District of Columbia, Puerto Rico, the U.S. Virgin Islands, and other U.S. territories and
possessions. Transactions with U.S. military, diplomatic, and consular installations abroad are
excluded because these installations are considered to be part of the U.S. economy.
Services statistics are based on quarterly, annual, and benchmark surveys and information obtained
from monthly government and industry reports. For categories for which monthly data are not available,
monthly statistics are derived from quarterly statistics through temporal distribution, or interpolation.
The interpolation methodology used by BEA is the modified Denton proportional first difference method.
This method preserves the pattern of the monthly indicator series, if available, while satisfying
the annual aggregation constraints. See “An Empirical Review of Methods for Temporal Distribution
and Interpolation in the National Accounts” (May 2008) for more information. Services are seasonally
adjusted when statistically significant seasonal patterns are present.
Services are shown in nine broad categories. The following is a brief description of the types
of services included in each category:
Maintenance and repair services n.i.e. (not included elsewhere) - Consists of maintenance
and repair services performed by residents of one country on goods that are owned by residents
of another country. The repairs may be performed at the site of the repair facility or elsewhere.
Excludes such services in which the cost is included in the price of the goods and is not billed
separately or is declared as a part of the price of the goods on the import or export declaration
filed with the U.S. Customs and Border Protection. Maintenance and repair of computers are
included under computer services, and some maintenance and repair of ships, aircraft, and other
transport equipment are included under transport services.
Transport - Consists of transactions associated with moving people and freight from one location
to another and includes related supporting and auxiliary services. Transport covers all modes
of transportation, including air, sea, rail, road, space, and pipeline. Postal and courier services
and port services, which cover cargo handling, storage and warehousing, and other related transport
services, are also included.
Travel (for all purposes including education) - Includes goods and services acquired by nonresidents
while abroad. A traveler is defined as a person who stays, or intends to stay, for less than
one year in a country of which he or she is not a resident or as a nonresident whose purpose
is to obtain education or medical treatment, no matter how long the stay. Purchases can be
either for own use or for gifts to others. Travel is a transactor-based component that covers
a variety of goods and services, primarily lodging, meals, transportation in the country of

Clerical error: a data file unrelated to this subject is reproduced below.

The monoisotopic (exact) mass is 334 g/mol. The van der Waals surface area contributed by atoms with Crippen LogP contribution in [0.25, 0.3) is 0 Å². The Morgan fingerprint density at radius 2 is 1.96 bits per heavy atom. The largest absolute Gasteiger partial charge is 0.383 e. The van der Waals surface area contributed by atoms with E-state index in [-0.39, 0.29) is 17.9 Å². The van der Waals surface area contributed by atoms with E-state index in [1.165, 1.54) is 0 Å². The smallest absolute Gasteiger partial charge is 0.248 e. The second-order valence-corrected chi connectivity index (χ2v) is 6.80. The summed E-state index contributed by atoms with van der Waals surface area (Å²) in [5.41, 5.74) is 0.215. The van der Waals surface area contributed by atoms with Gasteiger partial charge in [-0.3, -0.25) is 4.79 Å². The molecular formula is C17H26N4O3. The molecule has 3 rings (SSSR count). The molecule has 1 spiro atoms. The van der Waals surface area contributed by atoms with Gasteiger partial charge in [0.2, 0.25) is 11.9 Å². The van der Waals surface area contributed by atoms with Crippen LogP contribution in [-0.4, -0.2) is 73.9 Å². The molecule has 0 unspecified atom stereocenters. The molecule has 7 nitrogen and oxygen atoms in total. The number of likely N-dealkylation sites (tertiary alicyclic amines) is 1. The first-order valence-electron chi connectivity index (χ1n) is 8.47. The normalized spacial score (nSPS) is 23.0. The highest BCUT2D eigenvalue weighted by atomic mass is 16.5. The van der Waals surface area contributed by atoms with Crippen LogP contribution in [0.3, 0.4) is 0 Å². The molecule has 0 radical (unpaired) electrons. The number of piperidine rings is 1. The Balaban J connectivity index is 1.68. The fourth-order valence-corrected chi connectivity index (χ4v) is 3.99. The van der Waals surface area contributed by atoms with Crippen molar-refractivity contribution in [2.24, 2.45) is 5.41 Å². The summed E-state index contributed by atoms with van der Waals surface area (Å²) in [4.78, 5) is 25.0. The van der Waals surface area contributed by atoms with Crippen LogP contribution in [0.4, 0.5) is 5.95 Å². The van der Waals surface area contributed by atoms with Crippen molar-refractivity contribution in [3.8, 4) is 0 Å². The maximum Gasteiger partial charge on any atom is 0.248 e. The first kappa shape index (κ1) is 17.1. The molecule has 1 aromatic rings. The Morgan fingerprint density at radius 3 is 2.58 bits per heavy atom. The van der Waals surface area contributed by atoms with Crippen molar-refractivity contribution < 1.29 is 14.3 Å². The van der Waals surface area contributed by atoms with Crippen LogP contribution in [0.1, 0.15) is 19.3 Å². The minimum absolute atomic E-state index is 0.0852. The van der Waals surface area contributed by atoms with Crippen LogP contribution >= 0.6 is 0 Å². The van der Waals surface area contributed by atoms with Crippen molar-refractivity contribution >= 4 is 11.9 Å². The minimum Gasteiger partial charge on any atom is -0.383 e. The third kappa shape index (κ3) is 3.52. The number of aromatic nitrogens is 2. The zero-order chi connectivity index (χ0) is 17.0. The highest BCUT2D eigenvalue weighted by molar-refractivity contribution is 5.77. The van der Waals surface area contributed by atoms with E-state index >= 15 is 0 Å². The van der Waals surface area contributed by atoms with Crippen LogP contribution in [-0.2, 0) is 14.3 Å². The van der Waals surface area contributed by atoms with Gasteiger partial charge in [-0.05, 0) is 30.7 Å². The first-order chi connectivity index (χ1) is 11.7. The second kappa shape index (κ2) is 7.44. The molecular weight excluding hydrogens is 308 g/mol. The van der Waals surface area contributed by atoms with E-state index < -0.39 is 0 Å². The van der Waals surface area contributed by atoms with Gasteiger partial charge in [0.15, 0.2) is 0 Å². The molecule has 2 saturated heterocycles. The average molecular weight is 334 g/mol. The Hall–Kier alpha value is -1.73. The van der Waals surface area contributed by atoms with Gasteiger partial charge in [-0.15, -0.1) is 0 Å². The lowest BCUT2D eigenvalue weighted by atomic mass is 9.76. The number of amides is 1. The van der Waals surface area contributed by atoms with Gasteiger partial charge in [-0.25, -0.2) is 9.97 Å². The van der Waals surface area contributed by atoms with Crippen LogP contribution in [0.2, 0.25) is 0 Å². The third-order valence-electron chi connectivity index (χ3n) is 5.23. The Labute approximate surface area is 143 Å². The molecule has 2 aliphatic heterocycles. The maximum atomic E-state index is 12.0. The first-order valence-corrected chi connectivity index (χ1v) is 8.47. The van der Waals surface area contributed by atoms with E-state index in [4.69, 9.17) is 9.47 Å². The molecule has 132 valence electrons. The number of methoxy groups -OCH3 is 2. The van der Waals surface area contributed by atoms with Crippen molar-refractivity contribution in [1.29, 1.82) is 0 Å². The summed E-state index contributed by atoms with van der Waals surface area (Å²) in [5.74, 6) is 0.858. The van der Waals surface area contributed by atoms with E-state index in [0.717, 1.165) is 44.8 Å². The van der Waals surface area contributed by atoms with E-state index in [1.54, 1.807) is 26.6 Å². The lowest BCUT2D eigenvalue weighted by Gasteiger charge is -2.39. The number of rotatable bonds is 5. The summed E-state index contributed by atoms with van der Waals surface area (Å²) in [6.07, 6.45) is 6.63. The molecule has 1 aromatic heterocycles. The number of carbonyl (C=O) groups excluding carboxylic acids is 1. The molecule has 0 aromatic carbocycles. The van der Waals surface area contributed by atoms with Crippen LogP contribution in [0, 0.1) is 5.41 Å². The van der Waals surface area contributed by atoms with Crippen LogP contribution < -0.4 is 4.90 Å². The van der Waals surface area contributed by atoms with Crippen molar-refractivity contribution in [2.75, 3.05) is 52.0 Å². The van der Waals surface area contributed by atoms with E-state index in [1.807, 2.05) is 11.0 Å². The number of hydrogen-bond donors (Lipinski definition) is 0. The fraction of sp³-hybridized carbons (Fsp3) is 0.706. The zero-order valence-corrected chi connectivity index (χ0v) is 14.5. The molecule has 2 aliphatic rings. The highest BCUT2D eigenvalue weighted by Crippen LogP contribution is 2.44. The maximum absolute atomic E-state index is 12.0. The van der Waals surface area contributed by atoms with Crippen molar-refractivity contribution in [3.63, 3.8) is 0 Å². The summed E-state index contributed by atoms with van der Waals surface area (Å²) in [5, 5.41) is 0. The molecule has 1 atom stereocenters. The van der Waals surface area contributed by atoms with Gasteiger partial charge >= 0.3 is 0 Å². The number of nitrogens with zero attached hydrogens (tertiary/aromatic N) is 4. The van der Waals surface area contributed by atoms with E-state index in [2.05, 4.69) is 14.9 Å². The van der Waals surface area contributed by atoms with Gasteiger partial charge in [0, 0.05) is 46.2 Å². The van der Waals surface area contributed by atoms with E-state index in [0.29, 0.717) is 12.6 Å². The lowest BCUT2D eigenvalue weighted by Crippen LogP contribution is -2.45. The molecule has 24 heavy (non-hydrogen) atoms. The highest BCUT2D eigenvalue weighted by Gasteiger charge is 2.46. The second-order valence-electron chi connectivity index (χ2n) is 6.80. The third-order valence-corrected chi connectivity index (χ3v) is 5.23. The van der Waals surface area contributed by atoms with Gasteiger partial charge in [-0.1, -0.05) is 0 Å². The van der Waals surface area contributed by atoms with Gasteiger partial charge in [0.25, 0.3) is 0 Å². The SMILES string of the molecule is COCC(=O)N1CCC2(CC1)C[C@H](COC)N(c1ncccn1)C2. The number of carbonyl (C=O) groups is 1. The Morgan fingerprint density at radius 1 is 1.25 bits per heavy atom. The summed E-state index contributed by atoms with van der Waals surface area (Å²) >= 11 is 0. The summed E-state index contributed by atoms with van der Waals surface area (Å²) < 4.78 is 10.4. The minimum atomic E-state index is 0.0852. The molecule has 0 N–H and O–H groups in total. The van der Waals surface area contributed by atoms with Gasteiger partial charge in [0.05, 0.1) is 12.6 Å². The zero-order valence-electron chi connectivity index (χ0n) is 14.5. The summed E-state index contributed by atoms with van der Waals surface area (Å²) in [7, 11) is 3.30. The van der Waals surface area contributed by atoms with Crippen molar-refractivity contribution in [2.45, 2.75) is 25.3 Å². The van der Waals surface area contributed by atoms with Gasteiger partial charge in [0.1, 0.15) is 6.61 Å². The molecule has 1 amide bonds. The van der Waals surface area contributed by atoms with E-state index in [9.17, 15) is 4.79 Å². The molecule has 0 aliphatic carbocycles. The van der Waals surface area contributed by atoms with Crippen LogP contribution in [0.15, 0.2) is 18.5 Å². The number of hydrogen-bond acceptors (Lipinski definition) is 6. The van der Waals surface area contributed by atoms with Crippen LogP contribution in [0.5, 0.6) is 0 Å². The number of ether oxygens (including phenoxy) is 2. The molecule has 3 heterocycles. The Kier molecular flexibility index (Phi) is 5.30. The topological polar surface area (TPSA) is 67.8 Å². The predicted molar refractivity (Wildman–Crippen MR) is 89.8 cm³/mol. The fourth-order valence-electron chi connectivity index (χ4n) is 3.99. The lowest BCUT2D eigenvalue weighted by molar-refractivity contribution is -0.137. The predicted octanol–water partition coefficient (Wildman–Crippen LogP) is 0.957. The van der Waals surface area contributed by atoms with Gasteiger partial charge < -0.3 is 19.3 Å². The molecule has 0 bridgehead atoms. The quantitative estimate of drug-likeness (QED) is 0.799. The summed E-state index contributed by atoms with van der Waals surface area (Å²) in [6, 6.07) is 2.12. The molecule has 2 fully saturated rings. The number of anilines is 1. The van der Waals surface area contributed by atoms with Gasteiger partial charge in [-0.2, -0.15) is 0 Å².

travel, amusement, entertainment, and gifts. Travel excludes air passenger services for travel
between countries, which are included in transport, and goods for resale, which are included
Travel includes business and personal travel. Business travel covers goods and services acquired
for use by persons whose primary purpose for travel is for business (including goods and services
for which business travelers are reimbursed by employers). Business travel also includes expenditures
by border, seasonal, and other short-term workers in their economy of employment. Personal travel
covers travel for all non-business purposes, including for medical or educational purposes.
Insurance services - Includes the direct insurance services of providing life insurance and
annuities, non-life (property and casualty) insurance, reinsurance, freight insurance, and
auxiliary insurance services. Insurance is measured as gross premiums earned plus premium
supplements less claims payable, with an adjustment for claims volatility. Premium supplements
represent investment income from insurance reserves, which are attributed to policyholders
who are treated as paying the income back to the insurer. Auxiliary insurance services include
agents’ commissions, brokerage services, insurance consulting services, actuarial services,
and other insurance services.
Financial services - Includes financial intermediary and auxiliary services, except insurance
services. These services include those normally provided by banks and other financial institutions.
Services primarily include those for which an explicit commission or a fee is charged; implicit
fees for bond transactions, measured as the difference between bid and ask prices, are also
included. Services include securities brokerage and underwriting, financial management, financial
advisory, and custody services; credit and other credit-related services; and securities lending,
electronic funds transfer, and other services.
Charges for the use of intellectual property n.i.e. - Includes charges for the use of proprietary
rights, such as patents, trademarks, and copyrights, and charges for licenses to use, reproduce,
distribute, and sell or purchase intellectual property.
Telecommunications, computer, and information services - Telecommunications services include
the broadcast or transmission of sound, images, data, or other information by electronic means.